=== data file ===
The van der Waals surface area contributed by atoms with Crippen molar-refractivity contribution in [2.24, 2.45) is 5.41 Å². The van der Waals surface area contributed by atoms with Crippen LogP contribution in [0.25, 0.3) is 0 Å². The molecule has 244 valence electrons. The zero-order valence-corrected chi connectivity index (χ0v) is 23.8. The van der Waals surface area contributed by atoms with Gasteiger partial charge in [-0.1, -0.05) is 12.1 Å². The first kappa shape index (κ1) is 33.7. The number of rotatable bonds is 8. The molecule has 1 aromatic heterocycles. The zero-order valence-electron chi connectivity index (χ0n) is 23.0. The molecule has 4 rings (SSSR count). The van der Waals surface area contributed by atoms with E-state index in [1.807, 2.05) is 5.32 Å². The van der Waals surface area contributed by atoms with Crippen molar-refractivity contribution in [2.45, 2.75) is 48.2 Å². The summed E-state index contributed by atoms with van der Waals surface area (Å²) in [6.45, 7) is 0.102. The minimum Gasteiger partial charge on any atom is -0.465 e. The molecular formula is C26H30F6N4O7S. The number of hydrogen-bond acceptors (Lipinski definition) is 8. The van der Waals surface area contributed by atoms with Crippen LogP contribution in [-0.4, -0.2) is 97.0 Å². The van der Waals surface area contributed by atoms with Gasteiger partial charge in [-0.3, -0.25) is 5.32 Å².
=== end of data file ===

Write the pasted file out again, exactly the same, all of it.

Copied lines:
The van der Waals surface area contributed by atoms with Crippen molar-refractivity contribution in [2.24, 2.45) is 5.41 Å². The van der Waals surface area contributed by atoms with Crippen LogP contribution in [0.25, 0.3) is 0 Å². The molecule has 244 valence electrons. The zero-order valence-corrected chi connectivity index (χ0v) is 23.8. The van der Waals surface area contributed by atoms with Gasteiger partial charge in [-0.1, -0.05) is 12.1 Å². The first kappa shape index (κ1) is 33.7. The number of rotatable bonds is 8. The molecule has 1 aromatic heterocycles. The zero-order valence-electron chi connectivity index (χ0n) is 23.0. The molecule has 4 rings (SSSR count). The van der Waals surface area contributed by atoms with E-state index in [1.807, 2.05) is 5.32 Å². The van der Waals surface area contributed by atoms with Crippen molar-refractivity contribution in [2.45, 2.75) is 48.2 Å². The summed E-state index contributed by atoms with van der Waals surface area (Å²) in [6.45, 7) is 0.102. The minimum Gasteiger partial charge on any atom is -0.465 e. The molecular formula is C26H30F6N4O7S. The number of hydrogen-bond acceptors (Lipinski definition) is 8. The van der Waals surface area contributed by atoms with Crippen LogP contribution in [-0.4, -0.2) is 97.0 Å². The van der Waals surface area contributed by atoms with Gasteiger partial charge in [-0.3, -0.25) is 5.32 Å².